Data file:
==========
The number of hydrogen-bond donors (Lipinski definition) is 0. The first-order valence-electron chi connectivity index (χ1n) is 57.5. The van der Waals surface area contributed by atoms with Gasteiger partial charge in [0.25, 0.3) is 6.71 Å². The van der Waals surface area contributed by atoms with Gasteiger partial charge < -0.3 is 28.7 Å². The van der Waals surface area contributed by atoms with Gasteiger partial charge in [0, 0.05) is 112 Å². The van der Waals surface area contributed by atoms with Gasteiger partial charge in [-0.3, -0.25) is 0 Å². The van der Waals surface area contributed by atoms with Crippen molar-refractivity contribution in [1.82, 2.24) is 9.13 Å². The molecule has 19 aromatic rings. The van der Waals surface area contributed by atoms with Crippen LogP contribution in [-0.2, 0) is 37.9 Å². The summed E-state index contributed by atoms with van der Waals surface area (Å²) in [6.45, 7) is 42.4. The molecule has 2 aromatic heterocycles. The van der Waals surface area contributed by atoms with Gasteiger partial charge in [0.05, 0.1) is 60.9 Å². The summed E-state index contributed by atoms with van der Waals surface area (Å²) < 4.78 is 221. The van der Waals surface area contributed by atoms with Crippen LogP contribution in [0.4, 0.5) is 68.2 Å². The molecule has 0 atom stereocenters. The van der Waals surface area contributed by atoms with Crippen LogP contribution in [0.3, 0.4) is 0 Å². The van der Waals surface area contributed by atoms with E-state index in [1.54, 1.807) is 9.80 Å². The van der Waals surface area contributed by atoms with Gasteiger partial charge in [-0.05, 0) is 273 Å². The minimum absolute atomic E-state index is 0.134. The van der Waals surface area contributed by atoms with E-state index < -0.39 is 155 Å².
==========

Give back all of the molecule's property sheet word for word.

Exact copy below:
The number of hydrogen-bond donors (Lipinski definition) is 0. The first-order valence-electron chi connectivity index (χ1n) is 57.5. The van der Waals surface area contributed by atoms with Gasteiger partial charge in [0.25, 0.3) is 6.71 Å². The van der Waals surface area contributed by atoms with Gasteiger partial charge < -0.3 is 28.7 Å². The van der Waals surface area contributed by atoms with Gasteiger partial charge in [0, 0.05) is 112 Å². The van der Waals surface area contributed by atoms with Gasteiger partial charge in [-0.3, -0.25) is 0 Å². The van der Waals surface area contributed by atoms with Crippen molar-refractivity contribution in [1.82, 2.24) is 9.13 Å². The molecule has 19 aromatic rings. The van der Waals surface area contributed by atoms with Crippen LogP contribution in [-0.2, 0) is 37.9 Å². The summed E-state index contributed by atoms with van der Waals surface area (Å²) in [6.45, 7) is 42.4. The molecule has 2 aromatic heterocycles. The van der Waals surface area contributed by atoms with Gasteiger partial charge in [0.05, 0.1) is 60.9 Å². The summed E-state index contributed by atoms with van der Waals surface area (Å²) < 4.78 is 221. The van der Waals surface area contributed by atoms with Crippen LogP contribution in [0.4, 0.5) is 68.2 Å². The molecule has 0 atom stereocenters. The van der Waals surface area contributed by atoms with Crippen LogP contribution in [0.3, 0.4) is 0 Å². The van der Waals surface area contributed by atoms with E-state index in [1.54, 1.807) is 9.80 Å². The van der Waals surface area contributed by atoms with Gasteiger partial charge in [-0.05, 0) is 273 Å². The minimum absolute atomic E-state index is 0.134. The van der Waals surface area contributed by atoms with E-state index < -0.39 is 155 Å².